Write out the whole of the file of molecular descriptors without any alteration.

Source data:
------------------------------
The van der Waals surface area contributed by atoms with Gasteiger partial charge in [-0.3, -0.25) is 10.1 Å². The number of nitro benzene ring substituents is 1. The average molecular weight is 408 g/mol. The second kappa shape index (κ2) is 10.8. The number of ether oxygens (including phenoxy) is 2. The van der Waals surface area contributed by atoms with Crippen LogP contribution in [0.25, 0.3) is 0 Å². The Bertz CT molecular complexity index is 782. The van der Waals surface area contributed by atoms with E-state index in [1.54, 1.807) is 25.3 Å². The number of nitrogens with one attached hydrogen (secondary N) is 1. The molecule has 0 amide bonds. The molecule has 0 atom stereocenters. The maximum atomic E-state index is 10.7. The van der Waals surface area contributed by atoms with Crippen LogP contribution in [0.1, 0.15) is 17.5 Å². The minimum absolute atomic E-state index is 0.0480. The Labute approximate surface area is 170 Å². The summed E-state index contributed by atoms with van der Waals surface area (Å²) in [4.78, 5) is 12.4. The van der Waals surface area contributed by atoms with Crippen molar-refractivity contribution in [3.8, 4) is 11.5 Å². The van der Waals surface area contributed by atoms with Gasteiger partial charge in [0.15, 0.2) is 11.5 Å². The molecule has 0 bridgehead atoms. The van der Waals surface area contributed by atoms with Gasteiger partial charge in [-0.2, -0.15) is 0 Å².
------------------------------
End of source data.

The van der Waals surface area contributed by atoms with Gasteiger partial charge in [-0.3, -0.25) is 10.1 Å². The number of nitro benzene ring substituents is 1. The average molecular weight is 408 g/mol. The second kappa shape index (κ2) is 10.8. The number of ether oxygens (including phenoxy) is 2. The van der Waals surface area contributed by atoms with Crippen LogP contribution in [0.25, 0.3) is 0 Å². The Bertz CT molecular complexity index is 782. The van der Waals surface area contributed by atoms with E-state index in [1.54, 1.807) is 25.3 Å². The number of nitrogens with one attached hydrogen (secondary N) is 1. The molecule has 0 amide bonds. The molecule has 0 atom stereocenters. The maximum atomic E-state index is 10.7. The van der Waals surface area contributed by atoms with Crippen LogP contribution in [0.1, 0.15) is 17.5 Å². The minimum absolute atomic E-state index is 0.0480. The Labute approximate surface area is 170 Å². The summed E-state index contributed by atoms with van der Waals surface area (Å²) in [4.78, 5) is 12.4. The van der Waals surface area contributed by atoms with Crippen molar-refractivity contribution in [3.8, 4) is 11.5 Å². The van der Waals surface area contributed by atoms with Gasteiger partial charge in [0.15, 0.2) is 11.5 Å². The molecule has 0 bridgehead atoms. The van der Waals surface area contributed by atoms with Gasteiger partial charge in [-0.2, -0.15) is 0 Å².